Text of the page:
Friday, July 1, 2016

Developing paper in Caffenol

When the coordinator of the local ArtsCore initiative and I were discussing the pinhole workshop, it came up in conversation that I was developing film in home-made developer and wasn't that kind of a pinholey thing to do. The idea that the ingredients in Caffenol had about the same danger to the environment that the waste water from your clothes washer and dishes have also seemed to work with the theme of the event: "Nature and her Tales."

As I began to panic about what I was actually going to do, I put the idea aside, but I've sort of caught up, and since I needed to practice shooting with 4x5 single shot cameras with paper negatives anyway, I mixed up a liter and gave it a try. (Don't you love it when I mix metric and imperial units of measure).

An immediate impression as I mixed it was that it sure was dark. I've been inquiring of teachers that I knew had conducted workshops and one thing they all emphasize about the response from the students was the magic of watching the image form in the developer.  That's not going to happen with Caffenol.  It's got 40 grams of instant coffee in it. Compared to that cup of coffee in your hand, that's probably about 2 to 4 times stronger. It is essentially opaque. Maybe if you were introducing pinhole to a group that already had experience in the darkroom, it would be interesting, but I'd hate to take any of the magic away from the experience.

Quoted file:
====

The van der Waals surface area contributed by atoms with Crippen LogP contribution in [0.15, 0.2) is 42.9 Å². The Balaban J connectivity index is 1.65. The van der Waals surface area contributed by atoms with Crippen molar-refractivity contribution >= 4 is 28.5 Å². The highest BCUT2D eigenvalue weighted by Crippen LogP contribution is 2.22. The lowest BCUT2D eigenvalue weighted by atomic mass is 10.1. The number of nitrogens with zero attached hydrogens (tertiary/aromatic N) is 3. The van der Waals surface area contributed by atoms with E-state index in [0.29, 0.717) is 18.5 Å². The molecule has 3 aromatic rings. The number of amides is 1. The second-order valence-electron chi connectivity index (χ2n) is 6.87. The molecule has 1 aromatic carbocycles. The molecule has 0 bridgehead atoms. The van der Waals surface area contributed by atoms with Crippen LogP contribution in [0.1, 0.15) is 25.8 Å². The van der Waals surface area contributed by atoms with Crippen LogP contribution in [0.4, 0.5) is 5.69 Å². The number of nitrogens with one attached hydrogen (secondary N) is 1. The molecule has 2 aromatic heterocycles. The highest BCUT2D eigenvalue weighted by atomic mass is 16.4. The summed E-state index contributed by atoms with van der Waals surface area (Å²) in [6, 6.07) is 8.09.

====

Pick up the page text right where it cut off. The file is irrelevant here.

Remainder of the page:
But I already had it mixed when I thought of that, so I went ahead anyway.

I didn't do any specific research about it, but I've read a bit about Caffenol and never heard anyone mention developing paper in it.  I remember some internet discussion about using the same developer for paper and film so I thought it would probably work to some extent, but how long would it take to develop it?  Would it stain the paper (it really doesn't stain film)? Would you rate the paper at the same ISO rating? What kind of grey scale would you get?  The biggest caveat about Caffenol was that it tended to create background fogging on films rated 400 or over. I didn't think that would be an issue with paper.

I was using Arista RC Grade 2 Semi-matte, rated at ISO 5 in the f250 workshop camera.  It was a sunny day, and direct sun seemed like an exposure I could repeat fairly reliably for comparison. I even metered it and it agreed with Mr. Pinhole and my standard chart for paper.  A minute.

Somewhat randomly, I decided to start with 2 minute development.

The first negative looked pretty good, but it struck me when I first looked at it that it was a bit underdeveloped. The blacks looked like they could get darker but, I could get a pretty good scan from it.

The next two negatives seemed a little lighter than I'd like, but I couldn't tell if it was a case of a difference in exposure or something to do with the development.